The clunk continues: Q2 2022 digital health funding fades to $4.1B in Q2, down 50% from 2021

Digital health funding continues to take a plunge. Knocked about by the hangover from the pandemic, a grinding war between Russia and Ukraine, gasoline prices jacked up worldwide, and knock-on inflation and looming stagflation, funding continues to slide. The decline in Q2 digital health deals and funding to $4.1 billion more truly reflects the downturn than Q1’s relatively buoyant $6.1 billion, which benefited from the carryover of deals negotiated during 2021’s boom and closing then [TTA 6 April]. Year over year, it was half of 2021’s high of $8.3 billion.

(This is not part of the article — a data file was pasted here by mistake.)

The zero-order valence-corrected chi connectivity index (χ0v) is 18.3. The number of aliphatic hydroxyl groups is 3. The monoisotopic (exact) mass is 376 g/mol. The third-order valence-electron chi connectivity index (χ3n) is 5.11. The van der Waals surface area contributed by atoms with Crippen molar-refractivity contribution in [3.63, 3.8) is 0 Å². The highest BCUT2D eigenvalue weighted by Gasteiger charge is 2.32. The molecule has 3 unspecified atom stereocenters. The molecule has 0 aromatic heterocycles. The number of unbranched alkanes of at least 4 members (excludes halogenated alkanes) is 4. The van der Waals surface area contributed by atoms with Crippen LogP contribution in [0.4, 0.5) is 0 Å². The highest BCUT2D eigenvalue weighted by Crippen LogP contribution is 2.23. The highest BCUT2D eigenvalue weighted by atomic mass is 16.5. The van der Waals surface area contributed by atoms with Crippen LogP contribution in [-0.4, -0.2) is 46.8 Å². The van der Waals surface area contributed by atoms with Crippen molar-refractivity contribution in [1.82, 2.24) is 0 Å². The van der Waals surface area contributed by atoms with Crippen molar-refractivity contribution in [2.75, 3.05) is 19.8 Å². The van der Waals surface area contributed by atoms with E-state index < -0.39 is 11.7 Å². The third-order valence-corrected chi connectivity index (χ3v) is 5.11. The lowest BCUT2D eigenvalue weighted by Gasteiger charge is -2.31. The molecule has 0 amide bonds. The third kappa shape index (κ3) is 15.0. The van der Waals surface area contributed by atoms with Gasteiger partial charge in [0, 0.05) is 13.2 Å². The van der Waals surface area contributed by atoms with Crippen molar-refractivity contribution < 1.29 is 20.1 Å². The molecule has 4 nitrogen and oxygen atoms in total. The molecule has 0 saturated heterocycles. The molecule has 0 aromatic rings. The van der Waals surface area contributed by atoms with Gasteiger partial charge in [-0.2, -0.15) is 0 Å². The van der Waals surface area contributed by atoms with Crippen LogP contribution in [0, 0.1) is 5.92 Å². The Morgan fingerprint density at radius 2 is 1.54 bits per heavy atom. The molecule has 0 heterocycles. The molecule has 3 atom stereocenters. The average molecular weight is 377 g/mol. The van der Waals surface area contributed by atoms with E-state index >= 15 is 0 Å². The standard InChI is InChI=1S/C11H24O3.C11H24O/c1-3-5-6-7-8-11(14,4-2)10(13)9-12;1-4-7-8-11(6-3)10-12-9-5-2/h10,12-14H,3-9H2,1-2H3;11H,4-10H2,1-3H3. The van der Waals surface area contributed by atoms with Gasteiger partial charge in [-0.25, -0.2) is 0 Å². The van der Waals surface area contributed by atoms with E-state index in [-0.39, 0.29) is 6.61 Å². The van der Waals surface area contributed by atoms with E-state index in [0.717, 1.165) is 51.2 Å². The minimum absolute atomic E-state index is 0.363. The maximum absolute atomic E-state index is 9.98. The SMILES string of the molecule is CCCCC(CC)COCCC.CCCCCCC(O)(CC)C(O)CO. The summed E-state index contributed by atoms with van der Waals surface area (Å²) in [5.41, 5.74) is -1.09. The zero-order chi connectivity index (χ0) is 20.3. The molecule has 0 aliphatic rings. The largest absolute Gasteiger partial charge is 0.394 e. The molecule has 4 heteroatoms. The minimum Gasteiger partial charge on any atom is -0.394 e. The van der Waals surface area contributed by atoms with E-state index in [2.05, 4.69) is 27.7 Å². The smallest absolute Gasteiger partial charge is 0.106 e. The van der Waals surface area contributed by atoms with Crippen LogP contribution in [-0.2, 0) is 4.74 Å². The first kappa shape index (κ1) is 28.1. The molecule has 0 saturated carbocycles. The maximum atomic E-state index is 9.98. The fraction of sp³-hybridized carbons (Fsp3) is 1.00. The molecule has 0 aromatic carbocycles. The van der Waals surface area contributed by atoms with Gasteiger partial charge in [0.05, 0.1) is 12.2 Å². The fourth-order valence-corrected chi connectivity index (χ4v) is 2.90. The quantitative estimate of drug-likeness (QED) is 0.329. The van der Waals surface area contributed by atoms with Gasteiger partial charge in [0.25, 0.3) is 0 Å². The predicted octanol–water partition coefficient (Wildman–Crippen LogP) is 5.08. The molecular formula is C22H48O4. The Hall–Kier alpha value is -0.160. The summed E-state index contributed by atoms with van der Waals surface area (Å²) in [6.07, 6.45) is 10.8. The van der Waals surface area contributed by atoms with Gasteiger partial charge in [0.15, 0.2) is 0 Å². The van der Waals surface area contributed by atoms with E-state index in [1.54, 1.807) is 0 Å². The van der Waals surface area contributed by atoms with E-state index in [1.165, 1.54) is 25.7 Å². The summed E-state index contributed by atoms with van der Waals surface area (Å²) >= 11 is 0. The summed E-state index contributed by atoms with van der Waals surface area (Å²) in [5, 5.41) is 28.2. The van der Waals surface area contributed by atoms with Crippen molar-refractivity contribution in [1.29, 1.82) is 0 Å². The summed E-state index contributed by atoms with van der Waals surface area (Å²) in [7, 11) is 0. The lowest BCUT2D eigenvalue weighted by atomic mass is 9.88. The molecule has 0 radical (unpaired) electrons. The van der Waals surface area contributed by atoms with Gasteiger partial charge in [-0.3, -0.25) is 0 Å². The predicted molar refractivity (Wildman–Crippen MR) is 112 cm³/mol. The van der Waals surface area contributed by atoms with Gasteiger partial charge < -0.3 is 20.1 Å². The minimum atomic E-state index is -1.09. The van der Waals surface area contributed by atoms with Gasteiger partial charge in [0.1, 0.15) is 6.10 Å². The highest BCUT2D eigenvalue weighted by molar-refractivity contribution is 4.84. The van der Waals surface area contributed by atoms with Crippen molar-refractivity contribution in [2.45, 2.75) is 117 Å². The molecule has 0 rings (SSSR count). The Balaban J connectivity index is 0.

• 2022’s first half (H1) total of $10.3 billion was down 31% from 2021’s $15 billion. Despite this, it is 63% above the pandemic-stricken 2020’s H1 $6.3 billion. 
  • Average deal size has dropped to $31.2 million from 2021’s full-year $39.5 million and even 2020’s $30.6 million, accounting for inflation in the past two years. Looking at funding size by series year over year, Series A funding is flat but funding for Series B, C, and D+ have dropped substantially.
  • No startups went public but four digital health companies announced plans to go public or were reported to be planning public exits. One SPAC was announced in June to close in Q3, that of VSee and iDoc Telehealth with Digital Health Acquisition Corporation. SPACs, as this Editor has noted, have gone from Funding Hero to Zero under 2022’s economics, causing many SPACs to crack (Owlet, Talkspace) and increased scrutiny by the Feds [TTA 9 June]. SOC Telehealth, an early SPAC, went private after a 90% share price drop [TTA 8 Feb].
  • Average monthly M&A has dropped substantially. 2021’s monthly average of 23 has dropped to 20 in Q1 and 13 in Q2, for a H1 average of 16.